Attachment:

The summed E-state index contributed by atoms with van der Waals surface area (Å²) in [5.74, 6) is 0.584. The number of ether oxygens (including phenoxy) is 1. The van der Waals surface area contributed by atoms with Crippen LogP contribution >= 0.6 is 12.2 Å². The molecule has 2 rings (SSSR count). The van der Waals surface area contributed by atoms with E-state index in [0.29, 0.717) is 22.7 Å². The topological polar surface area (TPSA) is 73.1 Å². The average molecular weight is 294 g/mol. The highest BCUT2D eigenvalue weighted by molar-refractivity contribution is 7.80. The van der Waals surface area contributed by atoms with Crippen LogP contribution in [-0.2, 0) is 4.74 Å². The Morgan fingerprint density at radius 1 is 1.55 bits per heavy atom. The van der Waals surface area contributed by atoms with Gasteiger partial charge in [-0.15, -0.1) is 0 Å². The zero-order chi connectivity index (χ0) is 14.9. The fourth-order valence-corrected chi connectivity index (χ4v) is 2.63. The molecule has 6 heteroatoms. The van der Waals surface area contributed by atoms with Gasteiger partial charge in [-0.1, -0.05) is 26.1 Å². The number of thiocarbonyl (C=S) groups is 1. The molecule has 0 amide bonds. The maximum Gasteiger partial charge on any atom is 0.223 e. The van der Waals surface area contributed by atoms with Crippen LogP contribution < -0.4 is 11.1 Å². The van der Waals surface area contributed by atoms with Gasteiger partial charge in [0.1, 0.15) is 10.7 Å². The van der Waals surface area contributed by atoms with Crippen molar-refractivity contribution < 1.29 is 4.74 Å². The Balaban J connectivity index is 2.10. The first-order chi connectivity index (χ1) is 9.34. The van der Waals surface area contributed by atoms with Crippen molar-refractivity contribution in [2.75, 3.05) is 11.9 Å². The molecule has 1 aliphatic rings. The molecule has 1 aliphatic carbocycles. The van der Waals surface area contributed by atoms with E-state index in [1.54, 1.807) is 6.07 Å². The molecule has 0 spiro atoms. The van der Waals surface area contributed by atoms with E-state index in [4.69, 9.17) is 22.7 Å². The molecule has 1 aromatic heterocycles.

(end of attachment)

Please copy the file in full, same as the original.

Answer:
The summed E-state index contributed by atoms with van der Waals surface area (Å²) in [5.74, 6) is 0.584. The number of ether oxygens (including phenoxy) is 1. The van der Waals surface area contributed by atoms with Crippen LogP contribution >= 0.6 is 12.2 Å². The molecule has 2 rings (SSSR count). The van der Waals surface area contributed by atoms with E-state index in [0.29, 0.717) is 22.7 Å². The topological polar surface area (TPSA) is 73.1 Å². The average molecular weight is 294 g/mol. The highest BCUT2D eigenvalue weighted by molar-refractivity contribution is 7.80. The van der Waals surface area contributed by atoms with Crippen LogP contribution in [-0.2, 0) is 4.74 Å². The Morgan fingerprint density at radius 1 is 1.55 bits per heavy atom. The van der Waals surface area contributed by atoms with Gasteiger partial charge in [-0.15, -0.1) is 0 Å². The zero-order chi connectivity index (χ0) is 14.9. The fourth-order valence-corrected chi connectivity index (χ4v) is 2.63. The molecule has 6 heteroatoms. The van der Waals surface area contributed by atoms with Gasteiger partial charge in [-0.1, -0.05) is 26.1 Å². The number of thiocarbonyl (C=S) groups is 1. The molecule has 0 amide bonds. The maximum Gasteiger partial charge on any atom is 0.223 e. The van der Waals surface area contributed by atoms with Crippen LogP contribution < -0.4 is 11.1 Å². The van der Waals surface area contributed by atoms with Gasteiger partial charge in [0.1, 0.15) is 10.7 Å². The van der Waals surface area contributed by atoms with Crippen molar-refractivity contribution < 1.29 is 4.74 Å². The Balaban J connectivity index is 2.10. The first-order chi connectivity index (χ1) is 9.34. The van der Waals surface area contributed by atoms with Crippen molar-refractivity contribution in [2.75, 3.05) is 11.9 Å². The molecule has 1 aliphatic rings. The molecule has 1 aliphatic carbocycles. The van der Waals surface area contributed by atoms with E-state index in [1.54, 1.807) is 6.07 Å². The molecule has 0 spiro atoms. The van der Waals surface area contributed by atoms with E-state index in [4.69, 9.17) is 22.7 Å². The molecule has 1 aromatic heterocycles.